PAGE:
We don’t take it that seriously but it’s certainly an honor to be associated with a riff that famous. Ritchie did come up with a real gem there. I’ve tried to analyze what it is about that riff that makes it so good, because I think it’s the riff more than the song. The song is a very specific story about something that happened to us and didn’t happen to anyone else. Usually when you write songs they’re about love or redemption or another universal theme people can identify with. With “Smoke On The Water” who can identify with that story that happened to us? Yet, they do. But to be honest, it’s probably more the riff than the lyrics. I’ll give Ritchie his due.
The Zappa reference hasn’t hurt its cult either.
It’s brilliant because [pauses], I hesitate to use Beethoven in the same breath as Deep Purple but Beethoven’s Fifth [Symphony] took two notes – well, three notes but two of them are the same – and it’s so instantly recognizable but it couldn’t be simpler. That’s the key, to be that simple AND that recognizable and original. “Smoke” actually comes up to that. To me, “Smoke” is every bit as good as what Beethoven wrote in those notes.
That sort of inspired simplicity is right there in the band’s name, which I’ve always thought was a perfect rock & roll name. It gets right to it but it’s not a specific image. Are you still happy with that name? What does it mean to you now?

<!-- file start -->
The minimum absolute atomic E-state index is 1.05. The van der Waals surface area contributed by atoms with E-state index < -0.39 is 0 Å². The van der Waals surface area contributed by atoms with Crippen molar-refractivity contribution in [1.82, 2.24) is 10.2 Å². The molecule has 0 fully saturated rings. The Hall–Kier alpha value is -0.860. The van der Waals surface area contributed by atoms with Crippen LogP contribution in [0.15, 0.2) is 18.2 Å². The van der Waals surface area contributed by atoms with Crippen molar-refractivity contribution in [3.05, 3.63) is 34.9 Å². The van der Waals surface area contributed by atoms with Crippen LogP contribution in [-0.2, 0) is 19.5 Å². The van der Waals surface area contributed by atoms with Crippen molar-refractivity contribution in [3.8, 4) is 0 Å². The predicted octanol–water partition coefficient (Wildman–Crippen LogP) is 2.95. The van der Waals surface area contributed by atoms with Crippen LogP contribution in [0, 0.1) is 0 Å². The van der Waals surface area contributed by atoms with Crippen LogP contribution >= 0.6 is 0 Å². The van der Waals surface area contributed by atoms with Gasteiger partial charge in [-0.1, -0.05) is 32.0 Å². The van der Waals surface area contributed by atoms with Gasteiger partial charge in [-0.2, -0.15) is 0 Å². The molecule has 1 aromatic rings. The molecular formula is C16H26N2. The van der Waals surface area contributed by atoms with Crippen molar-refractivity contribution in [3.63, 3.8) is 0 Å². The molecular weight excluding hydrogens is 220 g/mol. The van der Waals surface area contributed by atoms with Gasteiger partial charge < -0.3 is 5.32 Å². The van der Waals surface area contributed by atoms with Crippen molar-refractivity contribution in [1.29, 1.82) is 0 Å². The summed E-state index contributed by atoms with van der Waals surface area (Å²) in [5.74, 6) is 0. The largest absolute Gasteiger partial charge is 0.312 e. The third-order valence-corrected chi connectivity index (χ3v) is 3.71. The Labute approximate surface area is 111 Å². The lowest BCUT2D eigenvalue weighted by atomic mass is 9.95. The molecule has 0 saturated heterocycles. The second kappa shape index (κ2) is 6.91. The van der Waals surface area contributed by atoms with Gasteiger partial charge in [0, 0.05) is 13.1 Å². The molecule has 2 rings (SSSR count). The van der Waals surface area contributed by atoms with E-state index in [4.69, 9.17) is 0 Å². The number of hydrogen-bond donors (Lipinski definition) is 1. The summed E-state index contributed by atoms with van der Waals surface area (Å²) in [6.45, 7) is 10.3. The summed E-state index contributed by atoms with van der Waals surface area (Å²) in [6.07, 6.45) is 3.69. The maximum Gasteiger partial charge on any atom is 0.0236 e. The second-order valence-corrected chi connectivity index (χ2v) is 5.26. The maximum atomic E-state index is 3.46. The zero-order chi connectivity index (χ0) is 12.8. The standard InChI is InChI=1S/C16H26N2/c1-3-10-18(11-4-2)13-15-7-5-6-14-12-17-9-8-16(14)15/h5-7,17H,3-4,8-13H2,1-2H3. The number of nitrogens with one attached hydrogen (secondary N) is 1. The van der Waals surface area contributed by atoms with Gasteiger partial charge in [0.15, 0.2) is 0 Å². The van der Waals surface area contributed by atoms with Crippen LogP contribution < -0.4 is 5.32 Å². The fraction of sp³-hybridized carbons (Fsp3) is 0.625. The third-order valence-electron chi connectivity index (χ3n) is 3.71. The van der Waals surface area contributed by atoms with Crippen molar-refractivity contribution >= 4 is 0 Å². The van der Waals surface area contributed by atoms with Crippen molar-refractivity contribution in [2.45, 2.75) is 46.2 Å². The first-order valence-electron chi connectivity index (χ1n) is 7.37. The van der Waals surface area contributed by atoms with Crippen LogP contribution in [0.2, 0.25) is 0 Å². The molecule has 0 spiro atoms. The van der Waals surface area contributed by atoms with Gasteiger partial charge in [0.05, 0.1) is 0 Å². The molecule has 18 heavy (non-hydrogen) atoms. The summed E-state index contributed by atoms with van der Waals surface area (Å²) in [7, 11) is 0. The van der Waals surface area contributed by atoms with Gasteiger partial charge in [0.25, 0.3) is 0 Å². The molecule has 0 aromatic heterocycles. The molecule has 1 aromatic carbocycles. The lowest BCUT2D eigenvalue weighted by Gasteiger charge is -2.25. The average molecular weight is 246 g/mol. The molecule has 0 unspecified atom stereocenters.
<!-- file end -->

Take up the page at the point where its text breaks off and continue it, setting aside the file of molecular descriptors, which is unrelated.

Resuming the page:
It’s become a sound. But thank God it is that [name]. One of the original suggestions before I joined was Concrete God. Can you imagine us still talking about Concrete God [laughs]. Deep Purple is a good name because it’s amorphous. Years ago in the early ’60s I heard this band with this semi-hit, which I thought was really great. I really liked it and I saw their photograph in the music papers but I thought, “They’ll never make it with a stupid name like that.” The Beatles. And I actually thought that. What I learned from that was [a group’s name] becomes a sound and you don’t think of it anymore.
Their name transcended the insect culturally. My first experience with Deep Purple was as a kid discovering Machine Head in my uncle’s record collection. In the midst of all the soft rock my family was listening to I felt this was really manly music. There’s something sort of hirsute…
…and robust (laughs)!
I think that’s something you’ve maintained over the years, too.